Vivek Agnihotri’s The Kashmir Files on Thursday won the Nargis Dutt Award for Best Feature Film on National Integration, the jury of the 69th National Film Awards announced.
The movie is based on the exodus of Kashmiri Hindus from the Valley in the late 1980s and early 1990s due to militancy. It was released on March 11 last year.
Many people had questioned the factual accuracy of the film and the communal tone of the discussion around it. For instance, they had pointed out that the Congress was not in power at the Centre when the Pandit exodus occurred and said that the governor of the state who facilitated the flight of the community had been approved by the Bharatiya Janata Party.
On Ram Navami last year, one of the tableaus in Madhya Pradesh’s Khargone showed a scene from The Kashmir Files – of a Hindu woman being sawed alive. Subsequently, riots broke out in several neighbourhoods of the town in which both Hindus and Muslims were injured.
Scroll found that the violence validated the fears that the movie stoked among Hindus. Local Hindus saw echoes of Muslim-majority Kashmir – more accurately, the version shown in The Kashmir Files that portrays Muslims as a blood-thirsty community that wholeheartedly supported militants as they raped and killed minority Pandits and forced them to leave the Valley.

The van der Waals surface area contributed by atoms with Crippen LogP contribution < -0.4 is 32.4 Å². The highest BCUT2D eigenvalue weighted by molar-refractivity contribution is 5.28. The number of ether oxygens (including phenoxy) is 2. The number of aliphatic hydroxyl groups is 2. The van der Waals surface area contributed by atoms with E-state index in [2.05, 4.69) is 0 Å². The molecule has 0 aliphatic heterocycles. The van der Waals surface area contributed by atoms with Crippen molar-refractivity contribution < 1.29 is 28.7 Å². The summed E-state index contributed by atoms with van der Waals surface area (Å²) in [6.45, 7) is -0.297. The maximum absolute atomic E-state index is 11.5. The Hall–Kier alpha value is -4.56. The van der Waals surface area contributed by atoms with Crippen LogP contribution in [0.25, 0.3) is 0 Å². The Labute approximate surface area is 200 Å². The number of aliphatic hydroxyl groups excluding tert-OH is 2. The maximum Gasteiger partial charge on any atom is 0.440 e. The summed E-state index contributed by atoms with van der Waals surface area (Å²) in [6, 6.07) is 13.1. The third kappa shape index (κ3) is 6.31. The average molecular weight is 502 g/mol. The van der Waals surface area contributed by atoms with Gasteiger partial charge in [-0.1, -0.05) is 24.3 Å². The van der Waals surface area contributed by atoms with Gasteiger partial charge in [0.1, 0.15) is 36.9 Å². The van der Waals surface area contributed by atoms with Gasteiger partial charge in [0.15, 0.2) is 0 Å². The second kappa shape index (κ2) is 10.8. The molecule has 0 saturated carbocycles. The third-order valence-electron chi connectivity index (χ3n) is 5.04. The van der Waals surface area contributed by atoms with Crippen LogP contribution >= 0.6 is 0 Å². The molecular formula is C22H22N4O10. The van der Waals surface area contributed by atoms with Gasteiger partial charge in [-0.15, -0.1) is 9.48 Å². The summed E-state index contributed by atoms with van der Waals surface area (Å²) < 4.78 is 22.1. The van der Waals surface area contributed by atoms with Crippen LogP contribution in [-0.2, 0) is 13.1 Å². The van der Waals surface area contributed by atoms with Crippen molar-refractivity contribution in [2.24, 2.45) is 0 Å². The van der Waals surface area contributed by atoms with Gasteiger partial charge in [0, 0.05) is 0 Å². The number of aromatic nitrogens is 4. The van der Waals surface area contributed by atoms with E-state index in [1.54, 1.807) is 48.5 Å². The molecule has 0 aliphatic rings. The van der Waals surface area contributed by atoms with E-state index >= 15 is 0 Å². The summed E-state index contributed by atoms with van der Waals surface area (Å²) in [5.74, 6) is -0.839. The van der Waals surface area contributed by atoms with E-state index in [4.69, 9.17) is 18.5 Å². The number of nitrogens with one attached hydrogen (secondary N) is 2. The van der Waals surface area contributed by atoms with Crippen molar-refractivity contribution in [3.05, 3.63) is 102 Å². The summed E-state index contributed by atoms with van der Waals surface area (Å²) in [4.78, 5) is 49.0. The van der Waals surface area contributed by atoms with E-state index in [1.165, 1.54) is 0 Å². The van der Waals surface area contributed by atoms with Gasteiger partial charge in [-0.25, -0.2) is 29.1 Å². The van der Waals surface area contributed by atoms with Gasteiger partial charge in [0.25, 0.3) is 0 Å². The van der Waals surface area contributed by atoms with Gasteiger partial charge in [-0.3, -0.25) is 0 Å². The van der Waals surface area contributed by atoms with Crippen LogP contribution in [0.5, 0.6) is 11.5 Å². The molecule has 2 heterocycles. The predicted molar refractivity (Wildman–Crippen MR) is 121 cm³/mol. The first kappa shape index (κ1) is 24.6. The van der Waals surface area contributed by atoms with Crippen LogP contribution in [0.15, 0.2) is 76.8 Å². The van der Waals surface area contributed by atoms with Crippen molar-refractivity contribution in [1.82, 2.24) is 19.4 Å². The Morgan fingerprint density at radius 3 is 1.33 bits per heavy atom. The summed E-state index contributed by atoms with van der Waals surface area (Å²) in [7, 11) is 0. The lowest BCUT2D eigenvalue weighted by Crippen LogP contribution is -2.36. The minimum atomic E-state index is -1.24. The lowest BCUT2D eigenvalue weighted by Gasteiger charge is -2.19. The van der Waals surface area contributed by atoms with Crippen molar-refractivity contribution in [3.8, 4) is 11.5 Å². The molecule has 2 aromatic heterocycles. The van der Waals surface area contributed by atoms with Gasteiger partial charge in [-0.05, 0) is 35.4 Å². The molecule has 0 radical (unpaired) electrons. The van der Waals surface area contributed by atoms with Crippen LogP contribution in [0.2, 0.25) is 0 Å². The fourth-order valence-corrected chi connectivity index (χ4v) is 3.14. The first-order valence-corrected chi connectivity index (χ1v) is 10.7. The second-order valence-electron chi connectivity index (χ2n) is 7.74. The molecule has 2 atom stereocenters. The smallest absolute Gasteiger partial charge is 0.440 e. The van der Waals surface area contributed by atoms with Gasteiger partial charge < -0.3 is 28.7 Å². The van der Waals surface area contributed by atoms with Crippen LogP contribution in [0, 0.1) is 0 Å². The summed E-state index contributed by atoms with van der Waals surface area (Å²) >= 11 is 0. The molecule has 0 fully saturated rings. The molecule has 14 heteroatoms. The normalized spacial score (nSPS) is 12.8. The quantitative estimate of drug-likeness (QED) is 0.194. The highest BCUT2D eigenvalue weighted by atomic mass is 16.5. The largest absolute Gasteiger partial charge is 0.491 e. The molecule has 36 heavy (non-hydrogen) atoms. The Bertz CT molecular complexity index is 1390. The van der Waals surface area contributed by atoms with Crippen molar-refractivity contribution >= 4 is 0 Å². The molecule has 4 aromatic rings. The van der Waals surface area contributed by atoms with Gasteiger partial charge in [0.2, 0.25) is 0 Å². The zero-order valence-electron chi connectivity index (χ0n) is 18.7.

However, The Kashmir Files has been endorsed by Prime Minister Narendra Modi and many other senior leaders of the BJP. Madhya Pradesh Chief Minister Shivraj Singh Chouhan had granted half-day of leave to policemen to watch the film. In Khargone, the district president of Shiv Sena had organised free shows of the film. Several BJP-ruled states had exempted the movie from entertainment tax.
Videos on social media showed people in theatres shouting hateful slogans and calling for violence against Muslims.
In May last year, Singapore had banned The Kashmir Files, saying that the film could cause enmity between different communities and disrupt religious harmony in the country.
In November, Nadav Lapid, who headed the jury at the International Film Festival of India, had described The Kashmir Files as a “propaganda [and] vulgar movie”.
In his speech, Lapid had said he and other jury members were “shocked and disturbed” that The Kashmir Files had been included in the film festival’s International Competition section.
But Agnihotri had said that he would quit direction if Lapid as well as “intellectuals and urban Naxals” who supported his criticism could prove that the events depicted in the movie were false.
- Here are five things ‘The Kashmir Files’ gets wrong about Kashmir
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